Valentine’s Day has sadly become another one of those uber-commercialized holidays that seems to have more to do with buying stuff than acknowledging loved ones and friends. As a parent, the best thing you can do to push back against this trend is to help your child understand what the holiday is — or was originally at least — all about.
How can you make meaning for your child out of a holiday that seems to be about romance that kids aren’t ready for? Well, for starters, you could explain that actually the origin of Valentine’s Day isn’t exactly about romance, though one could see how the holiday came to be associated with romantic relationships.
Saint Valentine was a Christian clergy who went against the explicit order of his ruler who had outlawed young marriage, and married people under the Christian faith in secret. When he was caught, he was imprisoned. The story goes that the daughter of one of his jailers was a blind girl, who Saint Valentine chose to “cure” of blindness despite the actions of her father.
These origins speak to empathy, charity, kindness and goodness (even in the face of cruelty) as well as valuing love and marriage. These are actually wonderful lessons for children! Talk to your child about how they can celebrate this day by being kind and giving to all people, not just the ones they love the most, but even other classmates.
Besides commercialism, Valentine’s Day has also degenerated in school into a popularity contest. Who gets more cards, more candy or better candy? Kids can use these things to purposely or accidentally hurt others’ feelings. They may think, why should I be nice to or give a card to a classmate I don’t like very much?
This is a great opportunity to talk about how the world is made up of all kinds of people, and while you don’t have to like them all, you do need to be respectful and even kind to everyone.
Ask your child to stand in their classmates’ shoes and think about how it feels to get no cards, when others are getting many. This is their chance to develop empathy and to experience how good it actually feels to be truly kind and caring. Making a little card for everyone in the class brings into the conversation how important it is to be inclusive, and how much there is to be gained by spreading kindness and compassion.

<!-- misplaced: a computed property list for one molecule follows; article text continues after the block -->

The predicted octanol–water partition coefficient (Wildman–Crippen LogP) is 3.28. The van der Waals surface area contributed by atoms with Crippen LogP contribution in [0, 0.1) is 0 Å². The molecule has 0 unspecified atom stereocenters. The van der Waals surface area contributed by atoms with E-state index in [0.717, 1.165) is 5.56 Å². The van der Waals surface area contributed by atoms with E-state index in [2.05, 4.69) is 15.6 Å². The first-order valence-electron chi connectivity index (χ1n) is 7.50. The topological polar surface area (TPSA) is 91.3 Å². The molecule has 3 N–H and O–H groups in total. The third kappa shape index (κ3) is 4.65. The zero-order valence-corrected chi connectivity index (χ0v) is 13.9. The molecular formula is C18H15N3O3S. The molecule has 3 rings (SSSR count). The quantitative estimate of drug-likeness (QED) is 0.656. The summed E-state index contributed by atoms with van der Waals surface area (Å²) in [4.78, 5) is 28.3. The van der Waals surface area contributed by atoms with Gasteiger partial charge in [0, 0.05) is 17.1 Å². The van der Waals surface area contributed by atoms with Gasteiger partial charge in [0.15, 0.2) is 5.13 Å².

Then there is the inescapable sexualization of Valentine’s Day. Again, this is a chance to discuss the many types of like and love that exist. Yes, there is romantic love, but there is also friend love, sibling and parental love, love of ideas and creative expression, love of faith, love of fellow man. How are loves different and the same? What is an appropriate expression of love or like for one’s age and the situation? Not all hugs or kisses are created equal.
Discuss the importance of consent when it comes to any type of touching at all. Being able to talk about mutual respect as an essential part of liking and loving someone as well as self-respect will help your young one to think about how they want to approach others and want others to approach them.
Sometimes a student may do something that makes your child uncomfortable on Valentine’s Day, likely because they somehow thought this was OK and even perhaps expected. Talk to your child about how to handle boundary crossing, touching they don’t want and conversation that makes them uncomfortable. There is a way to firmly and clearly say “No” without being physical and without being cruel.
The classroom is a little microcosm of a community, so brainstorming with your child about how to be inclusive and kind while maintaining your own comfort and boundaries is a great model for moving out into the world.
Homemade cards with kind words or a low-key treat for everyone spreads the word, “I care about all of you.” Here’s to raising the next generation of caring, empathic and integrity-filled adults who can make this world a better place, not only on Valentine’s Day, but every day!
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